The aim of the present study was to examine how combined strength and endurance training in the morning and evening influences the adaptations in strength and endurance performance, perception of time management, psychological well-being and sleep. The combined training period lasted for 24 weeks and the participants were divided into the morning training (MG, n = 18), evening training (EG, n = 24) and control groups (CG, n = 10). Isometric leg press force (iLP), maximal oxygen consumption (VO2max), sleep behavior, fatigue, time management, motivation, self-esteem and health-related quality of life (HRQoL) were assessed. Morning to evening difference in iLP was observed in both MG and EG at Pre and Post, with higher force values in the evening, but not for VO2max. iLP force increased significantly in EG in the morning (p < 0.001) and evening (p = 0.010). VO2max increased in MG and EG both in the morning (both p < 0.001) and in the evening (MG: p < 0.001; EG: p = 0.003). Participants of the present study slept 7-8 h per night and the self-reported sleep duration, get-up time and the average time to go to bed were similar between the groups and did not change from Pre to Post. From HRQoL dimensions, the score for bodily pain decreased in MG (p = 0.029) and significant between-group differences were observed for Pre-Post changes in MG and EG (p = 0.001) as well as between MG and CG (p < 0.001). In vitality, a significant between-group difference was observed for Pre to Post changes in MG and EG (p = 0.014). Perception of time management decreased in EG (p = 0.042) but stayed unchanged for MG and CG. For the intrinsic motivation to participate, significant between-group differences were observed for MG and EG (p = 0.033) and between MG and CG (p = 0.032) for Pre to Post changes. Self-esteem improved in MG (p = 0.029) and EG (p = 0.024). The present combined strength and endurance training program performed in the morning and in the evening led to similar improvements in strength and endurance performance. Training in the morning or in the evening did not disrupt the already good sleep behavior and it was able to further increase the self-esteem. Although training in the morning hours may leave more time for free time activities or social life (i.e. family and friends) compared to the evening training, it might be more challenging to stay motivated to participate in prolonged training programs in the morning hours.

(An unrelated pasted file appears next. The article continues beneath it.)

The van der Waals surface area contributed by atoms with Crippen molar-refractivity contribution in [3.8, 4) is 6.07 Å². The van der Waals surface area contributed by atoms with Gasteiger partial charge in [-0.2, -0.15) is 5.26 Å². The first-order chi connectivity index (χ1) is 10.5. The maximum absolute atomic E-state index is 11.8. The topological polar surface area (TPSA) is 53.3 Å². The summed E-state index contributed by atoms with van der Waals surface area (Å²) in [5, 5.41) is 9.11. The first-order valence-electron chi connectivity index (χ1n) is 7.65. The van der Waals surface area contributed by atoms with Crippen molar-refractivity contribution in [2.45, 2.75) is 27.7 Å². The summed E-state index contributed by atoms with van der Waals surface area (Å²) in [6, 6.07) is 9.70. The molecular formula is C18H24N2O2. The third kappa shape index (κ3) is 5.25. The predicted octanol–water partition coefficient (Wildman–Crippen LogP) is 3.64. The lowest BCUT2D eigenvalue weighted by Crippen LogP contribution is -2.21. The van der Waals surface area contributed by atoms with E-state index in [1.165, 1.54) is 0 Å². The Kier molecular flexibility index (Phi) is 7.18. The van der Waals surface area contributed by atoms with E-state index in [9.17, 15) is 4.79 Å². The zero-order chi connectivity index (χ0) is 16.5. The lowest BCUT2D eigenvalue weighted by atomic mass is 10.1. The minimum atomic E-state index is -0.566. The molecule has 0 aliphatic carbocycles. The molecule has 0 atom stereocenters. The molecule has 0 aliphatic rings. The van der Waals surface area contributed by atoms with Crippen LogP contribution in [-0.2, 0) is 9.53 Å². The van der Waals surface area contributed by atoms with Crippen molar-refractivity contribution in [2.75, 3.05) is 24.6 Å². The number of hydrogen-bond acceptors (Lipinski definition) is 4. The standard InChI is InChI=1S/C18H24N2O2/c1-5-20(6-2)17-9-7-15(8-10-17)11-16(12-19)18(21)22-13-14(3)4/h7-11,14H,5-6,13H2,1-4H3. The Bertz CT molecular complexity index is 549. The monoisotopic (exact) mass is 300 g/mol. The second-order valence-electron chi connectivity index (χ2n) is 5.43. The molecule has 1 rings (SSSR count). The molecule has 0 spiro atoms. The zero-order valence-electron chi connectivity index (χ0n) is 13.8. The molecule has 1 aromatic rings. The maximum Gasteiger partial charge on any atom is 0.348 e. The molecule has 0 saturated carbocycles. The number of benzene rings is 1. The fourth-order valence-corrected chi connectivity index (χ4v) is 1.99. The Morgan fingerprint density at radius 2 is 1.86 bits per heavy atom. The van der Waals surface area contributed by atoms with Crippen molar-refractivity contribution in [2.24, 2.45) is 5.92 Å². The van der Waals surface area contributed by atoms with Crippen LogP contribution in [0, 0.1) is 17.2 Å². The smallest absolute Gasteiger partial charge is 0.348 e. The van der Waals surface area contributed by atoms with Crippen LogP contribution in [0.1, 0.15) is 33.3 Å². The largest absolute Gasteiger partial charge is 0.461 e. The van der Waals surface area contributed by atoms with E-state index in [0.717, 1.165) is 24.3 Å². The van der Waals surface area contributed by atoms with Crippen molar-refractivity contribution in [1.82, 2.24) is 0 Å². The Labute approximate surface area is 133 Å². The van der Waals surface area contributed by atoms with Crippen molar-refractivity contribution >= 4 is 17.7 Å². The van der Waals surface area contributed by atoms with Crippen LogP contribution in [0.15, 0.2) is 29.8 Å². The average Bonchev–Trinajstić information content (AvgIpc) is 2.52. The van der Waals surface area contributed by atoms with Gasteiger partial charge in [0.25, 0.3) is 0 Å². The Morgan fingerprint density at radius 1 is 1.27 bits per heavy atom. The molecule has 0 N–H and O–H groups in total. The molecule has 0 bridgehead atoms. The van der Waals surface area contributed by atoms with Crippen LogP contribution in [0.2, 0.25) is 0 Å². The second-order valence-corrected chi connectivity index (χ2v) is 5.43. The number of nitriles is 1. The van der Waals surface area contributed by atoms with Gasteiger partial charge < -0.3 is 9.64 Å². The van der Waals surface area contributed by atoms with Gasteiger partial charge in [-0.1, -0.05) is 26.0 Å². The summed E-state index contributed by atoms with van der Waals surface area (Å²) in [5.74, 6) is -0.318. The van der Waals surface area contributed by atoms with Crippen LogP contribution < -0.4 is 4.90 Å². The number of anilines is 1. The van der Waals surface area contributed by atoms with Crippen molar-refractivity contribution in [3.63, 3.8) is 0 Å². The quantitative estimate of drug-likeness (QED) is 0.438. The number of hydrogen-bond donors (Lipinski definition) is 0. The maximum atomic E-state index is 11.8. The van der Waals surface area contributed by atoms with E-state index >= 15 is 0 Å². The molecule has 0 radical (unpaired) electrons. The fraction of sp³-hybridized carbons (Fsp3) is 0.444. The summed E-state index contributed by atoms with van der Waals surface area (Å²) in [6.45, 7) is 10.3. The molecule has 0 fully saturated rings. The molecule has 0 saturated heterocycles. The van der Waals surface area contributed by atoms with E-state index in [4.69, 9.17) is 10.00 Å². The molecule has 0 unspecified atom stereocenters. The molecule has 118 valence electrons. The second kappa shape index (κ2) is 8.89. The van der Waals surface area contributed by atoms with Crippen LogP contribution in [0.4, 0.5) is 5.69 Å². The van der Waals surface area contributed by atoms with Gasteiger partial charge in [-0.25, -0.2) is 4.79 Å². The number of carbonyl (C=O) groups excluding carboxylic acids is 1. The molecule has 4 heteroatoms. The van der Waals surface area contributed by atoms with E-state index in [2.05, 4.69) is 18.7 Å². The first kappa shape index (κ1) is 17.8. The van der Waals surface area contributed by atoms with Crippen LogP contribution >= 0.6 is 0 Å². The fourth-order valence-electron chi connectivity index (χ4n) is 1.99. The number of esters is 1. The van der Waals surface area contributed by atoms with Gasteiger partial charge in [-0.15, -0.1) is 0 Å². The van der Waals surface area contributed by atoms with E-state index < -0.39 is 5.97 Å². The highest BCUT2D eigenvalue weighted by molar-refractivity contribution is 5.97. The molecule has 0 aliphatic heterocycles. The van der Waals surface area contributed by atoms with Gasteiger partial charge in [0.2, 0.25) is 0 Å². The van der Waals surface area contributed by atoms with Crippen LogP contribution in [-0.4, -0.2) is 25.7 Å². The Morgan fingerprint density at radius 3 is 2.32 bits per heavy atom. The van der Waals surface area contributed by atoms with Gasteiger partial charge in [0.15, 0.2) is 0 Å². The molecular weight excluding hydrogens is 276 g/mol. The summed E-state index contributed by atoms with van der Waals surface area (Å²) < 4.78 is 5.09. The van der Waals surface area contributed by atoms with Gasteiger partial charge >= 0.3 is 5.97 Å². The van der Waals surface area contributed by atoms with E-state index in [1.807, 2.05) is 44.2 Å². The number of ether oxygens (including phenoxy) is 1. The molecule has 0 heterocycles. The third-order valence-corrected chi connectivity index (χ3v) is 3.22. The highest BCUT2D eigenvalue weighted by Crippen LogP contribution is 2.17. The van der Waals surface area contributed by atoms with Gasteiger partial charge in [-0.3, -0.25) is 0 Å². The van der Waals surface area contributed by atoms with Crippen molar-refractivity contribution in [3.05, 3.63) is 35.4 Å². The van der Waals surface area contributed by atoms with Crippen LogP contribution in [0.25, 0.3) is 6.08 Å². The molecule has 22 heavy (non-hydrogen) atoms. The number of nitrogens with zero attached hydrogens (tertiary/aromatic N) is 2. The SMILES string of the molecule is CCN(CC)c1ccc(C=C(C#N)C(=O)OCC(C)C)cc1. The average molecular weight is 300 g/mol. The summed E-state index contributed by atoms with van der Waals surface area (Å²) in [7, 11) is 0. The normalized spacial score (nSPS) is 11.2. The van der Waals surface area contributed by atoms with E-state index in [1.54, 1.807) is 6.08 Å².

Keywords: Motivation; VO2max; isometric force; quality of life; time management.